With the year’s first Bungie Weekly Update being published today, the company has acknowledged changes to Destiny’s matchmaking process that have been implemented since the launch of The Taken King in September.
“One of the bigger complaints we received during Year One was that you could get into very lopsided matches in the Crucible,” explains design lead Lars Bakken. “The long term solution was always to retool the entire skill matching system under the hood so players would have much closer matches. As some stop-gap measures, we added systems like Blowout Prevention and the Mercy Rule until we could do the real stuff with Taken King.”
Using what Bakken describes as “super-secret mathematical systems that measure your performance and rate you as a potential combatant,” players are evaluated after every match they play. Each playlist has its own rating, even distinguishing between standard Control and the variant played in Iron Banner.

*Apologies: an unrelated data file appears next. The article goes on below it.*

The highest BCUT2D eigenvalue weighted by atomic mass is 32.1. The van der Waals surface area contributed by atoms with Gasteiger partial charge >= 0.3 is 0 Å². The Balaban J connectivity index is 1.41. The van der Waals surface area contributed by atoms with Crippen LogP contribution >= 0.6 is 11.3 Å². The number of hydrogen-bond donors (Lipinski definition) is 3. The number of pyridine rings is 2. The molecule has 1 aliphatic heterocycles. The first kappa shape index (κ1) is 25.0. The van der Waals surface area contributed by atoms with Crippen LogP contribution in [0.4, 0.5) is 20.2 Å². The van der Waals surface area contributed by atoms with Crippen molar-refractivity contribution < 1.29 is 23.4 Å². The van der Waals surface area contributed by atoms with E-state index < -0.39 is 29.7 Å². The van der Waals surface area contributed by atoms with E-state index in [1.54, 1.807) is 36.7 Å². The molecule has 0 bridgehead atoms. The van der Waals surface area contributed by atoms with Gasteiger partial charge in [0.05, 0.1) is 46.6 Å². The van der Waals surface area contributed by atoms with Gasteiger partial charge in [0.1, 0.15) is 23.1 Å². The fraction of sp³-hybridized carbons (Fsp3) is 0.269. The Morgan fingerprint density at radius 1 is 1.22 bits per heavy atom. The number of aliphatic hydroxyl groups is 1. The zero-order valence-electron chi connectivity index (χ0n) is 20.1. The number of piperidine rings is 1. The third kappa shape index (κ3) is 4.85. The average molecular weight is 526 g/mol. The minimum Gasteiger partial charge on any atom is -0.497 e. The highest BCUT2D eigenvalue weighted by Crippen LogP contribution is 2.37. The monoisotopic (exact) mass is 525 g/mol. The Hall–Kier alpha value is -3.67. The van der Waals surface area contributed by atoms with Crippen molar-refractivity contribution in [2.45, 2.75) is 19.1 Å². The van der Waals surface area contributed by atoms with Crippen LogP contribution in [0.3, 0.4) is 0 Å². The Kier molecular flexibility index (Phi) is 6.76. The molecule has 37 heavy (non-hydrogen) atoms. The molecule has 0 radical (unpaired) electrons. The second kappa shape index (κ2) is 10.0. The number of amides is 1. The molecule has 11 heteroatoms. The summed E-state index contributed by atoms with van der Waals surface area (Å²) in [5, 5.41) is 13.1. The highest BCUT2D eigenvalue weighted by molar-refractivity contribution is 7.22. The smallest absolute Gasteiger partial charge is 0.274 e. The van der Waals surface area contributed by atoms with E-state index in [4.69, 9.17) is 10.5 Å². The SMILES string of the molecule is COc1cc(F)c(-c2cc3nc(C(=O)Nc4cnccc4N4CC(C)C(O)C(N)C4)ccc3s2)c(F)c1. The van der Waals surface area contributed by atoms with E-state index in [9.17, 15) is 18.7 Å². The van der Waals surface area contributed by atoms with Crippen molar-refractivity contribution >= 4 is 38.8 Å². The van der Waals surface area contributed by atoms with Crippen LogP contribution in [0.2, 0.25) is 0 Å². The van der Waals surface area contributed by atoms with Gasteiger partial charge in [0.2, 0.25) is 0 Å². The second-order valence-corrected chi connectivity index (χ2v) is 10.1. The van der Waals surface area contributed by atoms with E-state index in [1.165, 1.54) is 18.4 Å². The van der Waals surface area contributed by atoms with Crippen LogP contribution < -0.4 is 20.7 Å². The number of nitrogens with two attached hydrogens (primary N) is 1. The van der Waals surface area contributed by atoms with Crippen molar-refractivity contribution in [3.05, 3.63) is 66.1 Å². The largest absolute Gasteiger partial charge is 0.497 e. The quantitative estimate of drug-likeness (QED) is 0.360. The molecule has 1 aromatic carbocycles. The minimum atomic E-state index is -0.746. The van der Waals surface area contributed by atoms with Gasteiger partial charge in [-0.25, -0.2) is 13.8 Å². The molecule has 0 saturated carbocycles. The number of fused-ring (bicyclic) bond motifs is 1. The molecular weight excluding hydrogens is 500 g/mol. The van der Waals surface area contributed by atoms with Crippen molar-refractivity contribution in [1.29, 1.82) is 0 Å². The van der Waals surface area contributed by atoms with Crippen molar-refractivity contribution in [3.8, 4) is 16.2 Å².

This began happening with Control in October, and has since “expanded … to cover more activities in the Crucible. In December, [Bungie] activated it in all playlists.”
Bakken says this wasn’t publicized before now because “[i]n order to really put it through the paces, we needed the raw, unbiased data. That gave us great results that allowed us to learn how to make it better.”
He goes on to say this isn’t the end of Bungie’s efforts to improve Crucible, including its matchmaking, and promises “to be more transparent about the changes when we make them.”
“In fact, there are some new changes coming in the near future that are intended to help reduce what we call latency (what you call “lag”),” he teases. “We’re looking through all the new data now, and we’ll be taking measures to improve the experience.
Beyond that, no specifics were shared regarding upcoming changes or when we’ll be hearing more. We do, however, know a new Valentine’s Day-themed event is coming soon, a significant component of which comes in the form a of 2-on-2 Crucible mode called Crimson Doubles.